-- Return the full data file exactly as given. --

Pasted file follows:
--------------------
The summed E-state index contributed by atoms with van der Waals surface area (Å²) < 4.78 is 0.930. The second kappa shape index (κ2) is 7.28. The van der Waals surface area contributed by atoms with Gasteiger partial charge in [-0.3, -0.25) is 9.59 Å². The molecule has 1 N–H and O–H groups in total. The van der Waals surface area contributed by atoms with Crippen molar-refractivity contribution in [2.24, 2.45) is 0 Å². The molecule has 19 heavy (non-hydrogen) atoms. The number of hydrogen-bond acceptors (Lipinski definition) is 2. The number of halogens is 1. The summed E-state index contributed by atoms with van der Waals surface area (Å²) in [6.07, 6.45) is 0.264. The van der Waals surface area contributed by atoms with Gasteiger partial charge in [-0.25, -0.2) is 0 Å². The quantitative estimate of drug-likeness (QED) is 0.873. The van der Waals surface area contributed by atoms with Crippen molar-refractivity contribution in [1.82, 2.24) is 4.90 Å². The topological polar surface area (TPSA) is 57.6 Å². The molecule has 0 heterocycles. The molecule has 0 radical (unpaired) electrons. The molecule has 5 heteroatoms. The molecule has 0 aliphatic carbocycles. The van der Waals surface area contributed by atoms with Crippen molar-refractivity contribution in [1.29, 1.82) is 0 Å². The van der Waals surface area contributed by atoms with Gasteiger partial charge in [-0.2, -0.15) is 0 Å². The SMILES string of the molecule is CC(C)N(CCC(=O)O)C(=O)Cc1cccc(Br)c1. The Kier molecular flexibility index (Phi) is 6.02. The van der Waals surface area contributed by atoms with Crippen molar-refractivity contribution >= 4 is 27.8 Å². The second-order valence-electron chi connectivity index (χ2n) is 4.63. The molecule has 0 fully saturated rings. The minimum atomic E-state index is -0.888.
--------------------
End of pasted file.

The summed E-state index contributed by atoms with van der Waals surface area (Å²) < 4.78 is 0.930. The second kappa shape index (κ2) is 7.28. The van der Waals surface area contributed by atoms with Gasteiger partial charge in [-0.3, -0.25) is 9.59 Å². The molecule has 1 N–H and O–H groups in total. The van der Waals surface area contributed by atoms with Crippen molar-refractivity contribution in [2.24, 2.45) is 0 Å². The molecule has 19 heavy (non-hydrogen) atoms. The number of hydrogen-bond acceptors (Lipinski definition) is 2. The number of halogens is 1. The summed E-state index contributed by atoms with van der Waals surface area (Å²) in [6.07, 6.45) is 0.264. The van der Waals surface area contributed by atoms with Gasteiger partial charge in [-0.25, -0.2) is 0 Å². The quantitative estimate of drug-likeness (QED) is 0.873. The van der Waals surface area contributed by atoms with Crippen molar-refractivity contribution in [1.82, 2.24) is 4.90 Å². The topological polar surface area (TPSA) is 57.6 Å². The molecule has 0 heterocycles. The molecule has 0 radical (unpaired) electrons. The molecule has 5 heteroatoms. The molecule has 0 aliphatic carbocycles. The van der Waals surface area contributed by atoms with Crippen molar-refractivity contribution in [1.29, 1.82) is 0 Å². The van der Waals surface area contributed by atoms with Gasteiger partial charge in [-0.2, -0.15) is 0 Å². The SMILES string of the molecule is CC(C)N(CCC(=O)O)C(=O)Cc1cccc(Br)c1. The Kier molecular flexibility index (Phi) is 6.02. The van der Waals surface area contributed by atoms with Crippen molar-refractivity contribution >= 4 is 27.8 Å². The second-order valence-electron chi connectivity index (χ2n) is 4.63. The molecule has 0 fully saturated rings. The minimum atomic E-state index is -0.888.